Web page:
In the event that the claim is rejected due to incomplete or inaccurate information, you should contact the insurance adjuster as soon as possible. In many cases, you may be able to supply the necessary information in order to complete the application and receive the benefits.

What steps do I take following a work-related injury?

Getting injured at work can be a traumatic experience. In addition to the physical pain you might experience, there is often the added mental stress or anxiety regarding how to pay for the associated medical bills, especially if you have to take time off work. Companies that carry workers’ compensation insurance have policies in place to provide workers with the funding necessary to pay medical expenses, compensate workers for time lost and even provide a death benefit to families in the event a worker is killed.

As workers’ compensation laws vary from state to state, it is important for people to know what to do should an accident occur in Colorado. According to the state’s Division of Human Resources, those who have suffered a work injury or illness have four days to report the incident in writing to their supervisors. The supervisor must then fill out a form titled the “Employers’ First Report of Injury” using the worker’s written statement.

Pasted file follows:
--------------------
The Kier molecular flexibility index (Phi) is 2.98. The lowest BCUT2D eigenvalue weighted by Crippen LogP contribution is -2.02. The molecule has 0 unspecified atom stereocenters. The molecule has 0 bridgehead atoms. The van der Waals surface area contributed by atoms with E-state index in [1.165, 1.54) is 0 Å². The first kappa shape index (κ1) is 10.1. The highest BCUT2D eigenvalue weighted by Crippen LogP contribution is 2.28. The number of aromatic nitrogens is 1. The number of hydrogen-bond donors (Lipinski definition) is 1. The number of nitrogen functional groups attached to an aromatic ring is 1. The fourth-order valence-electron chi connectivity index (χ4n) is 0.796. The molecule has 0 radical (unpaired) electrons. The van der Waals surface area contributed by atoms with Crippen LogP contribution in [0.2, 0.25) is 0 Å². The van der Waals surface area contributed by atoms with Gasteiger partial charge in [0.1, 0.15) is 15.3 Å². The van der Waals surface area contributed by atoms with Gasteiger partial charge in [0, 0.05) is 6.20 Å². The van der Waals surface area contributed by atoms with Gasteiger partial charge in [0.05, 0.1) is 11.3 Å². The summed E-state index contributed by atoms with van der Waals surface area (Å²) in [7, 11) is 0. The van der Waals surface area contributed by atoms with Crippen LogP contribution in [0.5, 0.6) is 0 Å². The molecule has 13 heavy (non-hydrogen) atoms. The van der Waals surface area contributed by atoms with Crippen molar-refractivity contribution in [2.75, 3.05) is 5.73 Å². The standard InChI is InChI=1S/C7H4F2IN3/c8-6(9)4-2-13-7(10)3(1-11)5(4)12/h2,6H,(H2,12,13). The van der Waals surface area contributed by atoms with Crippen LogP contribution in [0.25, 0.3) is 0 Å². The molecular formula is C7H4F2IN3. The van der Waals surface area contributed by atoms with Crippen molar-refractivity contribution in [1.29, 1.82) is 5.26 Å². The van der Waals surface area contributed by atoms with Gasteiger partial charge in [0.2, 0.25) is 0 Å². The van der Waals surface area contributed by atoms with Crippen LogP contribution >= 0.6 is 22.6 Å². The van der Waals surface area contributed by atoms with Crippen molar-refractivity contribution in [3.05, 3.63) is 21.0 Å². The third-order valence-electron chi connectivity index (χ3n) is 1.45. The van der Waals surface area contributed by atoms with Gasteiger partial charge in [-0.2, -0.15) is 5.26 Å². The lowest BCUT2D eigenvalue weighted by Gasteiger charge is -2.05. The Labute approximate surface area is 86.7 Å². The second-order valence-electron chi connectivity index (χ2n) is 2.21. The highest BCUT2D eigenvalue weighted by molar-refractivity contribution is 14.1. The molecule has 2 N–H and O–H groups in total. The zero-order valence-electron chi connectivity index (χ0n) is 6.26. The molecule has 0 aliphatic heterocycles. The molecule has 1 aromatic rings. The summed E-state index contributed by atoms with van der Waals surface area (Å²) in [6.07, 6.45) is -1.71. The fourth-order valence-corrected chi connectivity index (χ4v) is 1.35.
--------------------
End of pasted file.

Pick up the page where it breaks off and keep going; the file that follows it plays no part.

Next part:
Claiming workers' compensation in Colorado

Experiencing an on-the-job injury is more than just a pain. Some injuries can limit people's ability to do their job, or it may mean missing work for certain periods of time. According to the Colorado Department of Labor and Employment, strains and sprains account for half of all workers' compensation claims that result in missing time from work. In order to file a claim, it is important to understand which injuries qualify.

There are three basic requirements that must be met in order to file a claim:

Serious risks associated with construction industry

A construction worker faces a higher-than-average risk of being involved in a workplace accident. Every day, Colorado construction site employees put themselves in the line of danger when executing their jobs. While a machinery accident may result in only minor injuries, a crane accident can cause serious injuries or even death. Depending on the circumstances, workers' compensation may be required as one means of providing financial support to victims unable to work for some period of time.

Fatal construction accidents are more common than many people may wish to know. According to the United States Bureau of Labor Statistics' 2012 data, the construction sector saw more deaths than any other in the state of Colorado. A total of 21 out of 82 workplace fatalities happened on construction sites. This is more than twice the number of deaths that occurred in the mining sector as well as in businesses in the transportation and warehousing industry.